On another song, “Margaret,” Elizabeth held up a laptop and played a scratchy 1940 Margaret Shipman recording from the archives of Vermont’s Helen Hartness Flanders. Then they played the song themselves. That worked, too. Just before I left, I heard Elizabeth sing an eight-minute version of “Pretty Saro” accompanied only by two sax players providing drones. Check out the results here:

Providing effects was fiddler/organist Cleek Schrey. A highlight was his luminous fiddle tune, with Anna dancing and Elizabeth providing wordless vocals. Schrey is the perfect tour partner, an almost avant-garde folkie.

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Tamar Korn on the Tweener stage. She played novelty and ancient Yiddish songs with great vivacity. (Jim Motavalli photo)

The first act I saw at Oldtone was Run Mountain, sadly lacking the multi-talented old-time pioneer Bill Dillof, who died this year. His wife, Paula Bradley, bravely carried on without him, in a duo with Vermont-based fiddler and singer Jim Burns. They were wonderful. Did you know that the “Diamond Joe” in the song of the same name is a steamboat? I didn’t, either, but as Burns said, it makes sense of the song.

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Cedric Watson made the hills reverberate with his resonant voice and accordion/fiddle playing. (Jim Motavalli photo)

There’s a nice tribute to Dillof (1948 to 2018) in the Oldtone program book. He said that with music “I just get lost in the rhythms and the chord changes, the hum and the resonance all around you…It’s as strong as the need to eat when you’re hungry to sleep when you’re exhausted. You just float right into the music. That’s what I do…I’m a musician.”

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Paula Bradley and Bill Dillof performing as Moonshine Holler at the Buttonwood Tree in Middletown, Connecticut. (Jim Motavalli photo)

Cedric Watson was ubiquitous at the festival. It’s great to see young musicians so capable. He played Cajun, blues and folk stuff on accordion and fiddle and sang in a resonant voice that made the cows perk up. He was mostly solo, but sounded great with a band on some things.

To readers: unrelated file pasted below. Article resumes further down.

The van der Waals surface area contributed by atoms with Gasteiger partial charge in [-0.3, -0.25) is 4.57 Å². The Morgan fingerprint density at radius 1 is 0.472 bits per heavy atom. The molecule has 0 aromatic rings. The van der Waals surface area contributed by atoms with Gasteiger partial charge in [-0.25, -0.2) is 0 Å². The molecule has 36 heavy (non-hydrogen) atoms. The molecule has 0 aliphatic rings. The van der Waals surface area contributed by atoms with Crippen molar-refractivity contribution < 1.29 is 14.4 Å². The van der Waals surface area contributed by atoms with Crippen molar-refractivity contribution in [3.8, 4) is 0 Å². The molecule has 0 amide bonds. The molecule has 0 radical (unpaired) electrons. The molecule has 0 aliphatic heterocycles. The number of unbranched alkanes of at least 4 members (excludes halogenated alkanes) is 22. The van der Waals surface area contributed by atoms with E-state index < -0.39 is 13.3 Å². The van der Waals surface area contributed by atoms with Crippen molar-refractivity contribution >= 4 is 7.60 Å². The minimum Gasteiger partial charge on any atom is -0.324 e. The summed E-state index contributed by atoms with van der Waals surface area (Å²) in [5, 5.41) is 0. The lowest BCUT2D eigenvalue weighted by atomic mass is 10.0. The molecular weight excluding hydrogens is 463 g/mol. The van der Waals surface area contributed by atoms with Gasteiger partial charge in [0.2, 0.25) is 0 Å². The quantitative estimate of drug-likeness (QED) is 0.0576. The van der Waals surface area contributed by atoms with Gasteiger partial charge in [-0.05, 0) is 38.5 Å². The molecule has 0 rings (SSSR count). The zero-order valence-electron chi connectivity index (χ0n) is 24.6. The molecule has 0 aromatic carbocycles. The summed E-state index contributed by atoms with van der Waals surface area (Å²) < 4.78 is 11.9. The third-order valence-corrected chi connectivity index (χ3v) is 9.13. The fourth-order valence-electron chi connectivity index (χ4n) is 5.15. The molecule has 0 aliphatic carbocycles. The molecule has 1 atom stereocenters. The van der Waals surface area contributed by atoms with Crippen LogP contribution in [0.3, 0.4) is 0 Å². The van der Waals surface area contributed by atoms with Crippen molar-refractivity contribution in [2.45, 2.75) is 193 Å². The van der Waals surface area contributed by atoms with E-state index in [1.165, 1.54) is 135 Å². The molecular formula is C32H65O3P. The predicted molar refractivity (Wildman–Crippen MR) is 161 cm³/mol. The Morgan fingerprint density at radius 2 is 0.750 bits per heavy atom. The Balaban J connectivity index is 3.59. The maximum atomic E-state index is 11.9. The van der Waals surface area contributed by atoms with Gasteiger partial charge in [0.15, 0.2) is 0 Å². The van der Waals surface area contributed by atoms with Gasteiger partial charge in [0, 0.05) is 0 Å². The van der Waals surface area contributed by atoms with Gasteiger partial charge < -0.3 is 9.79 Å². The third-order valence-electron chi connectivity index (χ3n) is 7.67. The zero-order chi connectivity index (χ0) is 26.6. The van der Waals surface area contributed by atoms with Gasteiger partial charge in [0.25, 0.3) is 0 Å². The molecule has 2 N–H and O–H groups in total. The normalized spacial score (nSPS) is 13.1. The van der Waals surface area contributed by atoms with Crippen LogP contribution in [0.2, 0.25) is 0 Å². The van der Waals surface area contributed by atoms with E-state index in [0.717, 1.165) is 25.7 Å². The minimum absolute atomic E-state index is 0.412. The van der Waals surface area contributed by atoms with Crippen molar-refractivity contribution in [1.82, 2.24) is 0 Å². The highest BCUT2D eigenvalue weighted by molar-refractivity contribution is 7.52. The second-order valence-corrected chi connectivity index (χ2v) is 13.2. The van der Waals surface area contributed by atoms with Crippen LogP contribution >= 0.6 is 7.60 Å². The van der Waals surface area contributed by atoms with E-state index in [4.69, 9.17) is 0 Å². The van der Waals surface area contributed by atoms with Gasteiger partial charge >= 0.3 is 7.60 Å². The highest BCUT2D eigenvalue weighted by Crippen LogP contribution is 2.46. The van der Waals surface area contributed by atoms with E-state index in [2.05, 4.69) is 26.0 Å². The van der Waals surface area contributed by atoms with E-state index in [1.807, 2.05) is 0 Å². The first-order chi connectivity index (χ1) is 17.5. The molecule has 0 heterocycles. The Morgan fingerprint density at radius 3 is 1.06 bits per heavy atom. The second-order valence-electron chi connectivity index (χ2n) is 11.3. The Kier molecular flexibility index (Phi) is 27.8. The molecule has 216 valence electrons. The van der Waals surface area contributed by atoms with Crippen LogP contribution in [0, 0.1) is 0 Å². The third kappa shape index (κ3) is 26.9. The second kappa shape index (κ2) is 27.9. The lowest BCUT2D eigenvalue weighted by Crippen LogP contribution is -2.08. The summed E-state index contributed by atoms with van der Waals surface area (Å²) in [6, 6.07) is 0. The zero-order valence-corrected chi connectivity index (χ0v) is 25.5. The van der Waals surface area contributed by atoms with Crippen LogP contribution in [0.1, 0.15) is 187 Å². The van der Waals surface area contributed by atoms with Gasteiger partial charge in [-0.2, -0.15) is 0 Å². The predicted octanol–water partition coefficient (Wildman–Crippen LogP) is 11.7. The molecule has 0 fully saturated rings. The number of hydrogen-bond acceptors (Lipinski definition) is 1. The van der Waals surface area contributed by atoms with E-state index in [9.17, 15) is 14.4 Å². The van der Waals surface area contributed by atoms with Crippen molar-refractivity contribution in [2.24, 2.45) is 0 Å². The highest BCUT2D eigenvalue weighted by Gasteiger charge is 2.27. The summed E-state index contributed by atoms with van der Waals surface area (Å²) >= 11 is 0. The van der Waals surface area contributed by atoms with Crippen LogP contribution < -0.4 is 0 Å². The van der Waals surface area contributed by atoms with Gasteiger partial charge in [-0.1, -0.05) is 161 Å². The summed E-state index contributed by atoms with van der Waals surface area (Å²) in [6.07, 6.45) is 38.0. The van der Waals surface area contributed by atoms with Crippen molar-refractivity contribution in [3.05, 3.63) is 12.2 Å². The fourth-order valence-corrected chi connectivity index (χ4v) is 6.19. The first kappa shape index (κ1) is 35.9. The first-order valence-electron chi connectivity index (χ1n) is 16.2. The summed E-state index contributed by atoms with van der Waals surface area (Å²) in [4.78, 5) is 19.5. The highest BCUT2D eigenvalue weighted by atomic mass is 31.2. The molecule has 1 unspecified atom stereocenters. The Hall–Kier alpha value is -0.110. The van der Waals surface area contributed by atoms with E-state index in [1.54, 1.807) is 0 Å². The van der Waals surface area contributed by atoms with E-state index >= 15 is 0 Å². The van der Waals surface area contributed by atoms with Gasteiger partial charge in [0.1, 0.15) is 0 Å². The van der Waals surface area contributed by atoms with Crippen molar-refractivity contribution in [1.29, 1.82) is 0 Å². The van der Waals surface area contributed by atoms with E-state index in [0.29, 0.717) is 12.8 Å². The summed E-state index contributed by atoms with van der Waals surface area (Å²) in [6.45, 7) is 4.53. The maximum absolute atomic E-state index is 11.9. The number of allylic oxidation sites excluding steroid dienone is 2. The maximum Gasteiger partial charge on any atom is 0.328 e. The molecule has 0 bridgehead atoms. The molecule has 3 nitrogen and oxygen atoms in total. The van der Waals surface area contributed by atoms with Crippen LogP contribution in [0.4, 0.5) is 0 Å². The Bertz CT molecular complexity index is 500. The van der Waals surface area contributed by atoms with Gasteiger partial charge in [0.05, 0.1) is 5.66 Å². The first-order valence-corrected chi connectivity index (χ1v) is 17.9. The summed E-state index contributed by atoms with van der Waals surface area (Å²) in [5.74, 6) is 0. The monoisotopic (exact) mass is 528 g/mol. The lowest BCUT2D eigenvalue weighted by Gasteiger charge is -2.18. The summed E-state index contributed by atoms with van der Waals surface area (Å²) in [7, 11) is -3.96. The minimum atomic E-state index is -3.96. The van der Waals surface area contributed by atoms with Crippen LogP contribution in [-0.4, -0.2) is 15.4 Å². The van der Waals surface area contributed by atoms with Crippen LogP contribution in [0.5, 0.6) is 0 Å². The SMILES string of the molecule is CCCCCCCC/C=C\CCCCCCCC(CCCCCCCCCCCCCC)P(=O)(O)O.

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Bluegrass old-timer mandolin player Frank Wakefield gets his photo took by the Afghan Photo Studio. (Jim Motavalli photo)

I’ve been closely following the Foghorn String Band since seeing Sammy Lind and Nadine Landry at The Hoot recently. Along with fellow Foghorns Caleb Klauder and Reeb Willms, they were the festival’s MVPs, playing in every conceivable combination. Lind, who’s an incredibly versatile fiddle player with a voice that doesn’t get used enough, was on the bandstand half the time with various combinations.

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The Downhill Strugglers: ragged but right. (Jim Motavalli photo)

The Downhill Strugglers were ragged but right. I’ve written so much about them via the Brooklyn Folk Festival that suffice it to say they make the pre-war music come alive. John Cohen, an original New Lost City Rambler, was in good voice, and Jackson Lynch and his fiddle were on the bandstand when Lind was not.

An Oldtone innovation is to offer between-set acts on the small “Tweener” stage, and it was there I heard a darned nice newcomer named Esther Rose. The festival is not averse to singer-songwriters, though it’s not the regular fare.

A highlight of the excellent Jimmy C. Newman tribute (organized by Klauder and Willms) was a song called the “H. Brown Shuffle.” Newman composed it for a local auto parts store to finance the release of the flip side, “Cry Cry Darling.”

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Bill and the Belles, with banjo player Helena Hunt. (Jim Motavalli photo)

I’d just seen Bill and the Belles at the Hoot, so was surprised to see a new banjo player, Helena Hunt. She seemed to know all of Grace Van’t Hof’s parts. But maybe she was just filling in. Of course, they brought alive a tradition that never really existed but should have. What if 1930s crooners had loved the Carter Family and classic jazz? Absolutely nobody sings like Kris Truelsen. He’s a 78 come to life.